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Public Spaces

Breakfast links: More pedestrians there, more cars here

Midtown Manhattan's Broadway to go pedestrian-only: Times Square and Herald Square are some of the nation's most crowded outdoor spaces. Diagonal Broadway jams up traffic on Sixth and Seventh Avenues, by taking away traffic signal time from the avenues. Yesterday, New York announced an innovative solution: close Broadway to traffic in these areas. Pedestrians may finally have enough room, and it'll actually reduce car delays. (Tips: Greater Greater Dad, Robert H.-D., Andrew K., and others.)

Future pedestrianized Broadway in NYC. Image from Streetsblog.

Go blogs! Yesterday's Broadway announcement is also a huge win for Streetsblog, the New York City Streets Renaissance Campaign, Transportation Alternatives, and other advocates who have persuaded the NYC government to completely transform its approach to transportation. A Wednesday segment about the future of news on NPR's Marketplace mentioned the rapid rise of small, online-only news operations focused on city government, local politics, and development.

T4A launches platform: The national Transportation For America coalition officially launched their platform on Capitol Hill today. It calls for this fall's transportation bill (TEA) to fund a 21st-century network that allocates transportation dollars based on objectives, like lowering carbon emissions and ensuring economic access, rather than set amounts for highways and (much smaller amounts) for transit.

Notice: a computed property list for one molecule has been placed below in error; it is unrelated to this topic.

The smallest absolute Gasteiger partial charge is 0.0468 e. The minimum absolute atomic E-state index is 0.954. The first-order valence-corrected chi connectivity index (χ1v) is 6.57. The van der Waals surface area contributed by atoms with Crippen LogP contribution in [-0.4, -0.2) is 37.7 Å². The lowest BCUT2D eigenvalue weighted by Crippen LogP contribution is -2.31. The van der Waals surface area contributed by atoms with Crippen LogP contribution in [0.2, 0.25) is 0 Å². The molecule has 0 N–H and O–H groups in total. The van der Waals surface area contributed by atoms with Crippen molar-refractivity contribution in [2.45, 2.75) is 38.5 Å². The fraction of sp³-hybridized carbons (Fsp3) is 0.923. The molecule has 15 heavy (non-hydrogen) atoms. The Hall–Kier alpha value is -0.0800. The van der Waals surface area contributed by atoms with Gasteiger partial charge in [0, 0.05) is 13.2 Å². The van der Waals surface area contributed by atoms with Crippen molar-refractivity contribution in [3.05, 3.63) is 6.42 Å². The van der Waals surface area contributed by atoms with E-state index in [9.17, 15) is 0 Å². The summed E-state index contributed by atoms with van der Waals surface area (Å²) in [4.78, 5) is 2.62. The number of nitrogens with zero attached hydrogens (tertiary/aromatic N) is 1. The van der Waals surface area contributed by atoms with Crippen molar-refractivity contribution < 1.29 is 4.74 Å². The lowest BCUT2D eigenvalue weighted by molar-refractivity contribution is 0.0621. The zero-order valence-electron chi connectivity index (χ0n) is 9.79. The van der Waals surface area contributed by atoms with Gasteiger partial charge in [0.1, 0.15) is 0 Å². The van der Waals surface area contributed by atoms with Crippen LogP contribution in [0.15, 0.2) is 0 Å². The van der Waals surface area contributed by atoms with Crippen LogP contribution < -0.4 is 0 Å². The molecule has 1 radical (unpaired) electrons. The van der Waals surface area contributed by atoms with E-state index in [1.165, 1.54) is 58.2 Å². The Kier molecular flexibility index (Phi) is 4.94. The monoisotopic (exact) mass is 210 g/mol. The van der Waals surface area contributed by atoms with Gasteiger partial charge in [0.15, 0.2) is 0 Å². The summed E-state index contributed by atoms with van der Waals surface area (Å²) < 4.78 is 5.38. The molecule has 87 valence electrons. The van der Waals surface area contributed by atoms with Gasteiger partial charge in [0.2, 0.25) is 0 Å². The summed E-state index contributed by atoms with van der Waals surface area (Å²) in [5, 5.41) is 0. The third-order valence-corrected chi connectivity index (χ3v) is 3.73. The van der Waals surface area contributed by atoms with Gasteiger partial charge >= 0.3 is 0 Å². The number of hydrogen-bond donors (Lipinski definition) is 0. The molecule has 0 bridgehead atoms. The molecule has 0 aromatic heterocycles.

PG neighbors debate highway widening, light rail: Residents of Temple Hills, Clinton and Brandywide debated widening Route 5 south of the Beltway. Some residents are eager for the widening, while others don't want the sprawl it will bring to southern Prince George's and counties to the south; some are pleased about the county's proposed light rail corridor, while others worry about the development that could result. (Gazette)

Reject a bungalow, get a skinny box: A developer built a 12-foot-wide modernist house on a lot in Arlington after neighbors rejected a zoning variance to put two bungalows in the place of one.

Up in Montgomery-land: The new Paint Branch High School in Burtonsville will be much worse for walkers (JUTP) ... The debate over Falkland Chase continues (Gazette) ... JUTP's Dan Reed and some friends encountered a Rockville leasing agent who said they "don't look like [they] could afford to live here" (Diamondback Online)

And: The Historic Preservation Review Board approved the revised design for the Whitman-Walker redevelopment project at 14th and S (CSNA) ... Metro has started layoffs (Examiner) ... the Senate passed the voting rights bill, with an amendment repealing DC's gun laws, but which will probably come out in conference. (Post, City Paper) ... The Virginia House rejected a bill to give residents the right to dry clothes on clotheslines.

David Alpert is the founder of Greater Greater Washington and its board president. He worked as a Product Manager for Google for six years and has lived in the Boston, San Francisco, and New York metro areas in addition to Washington, DC. He now lives with his wife and two children in Dupont Circle.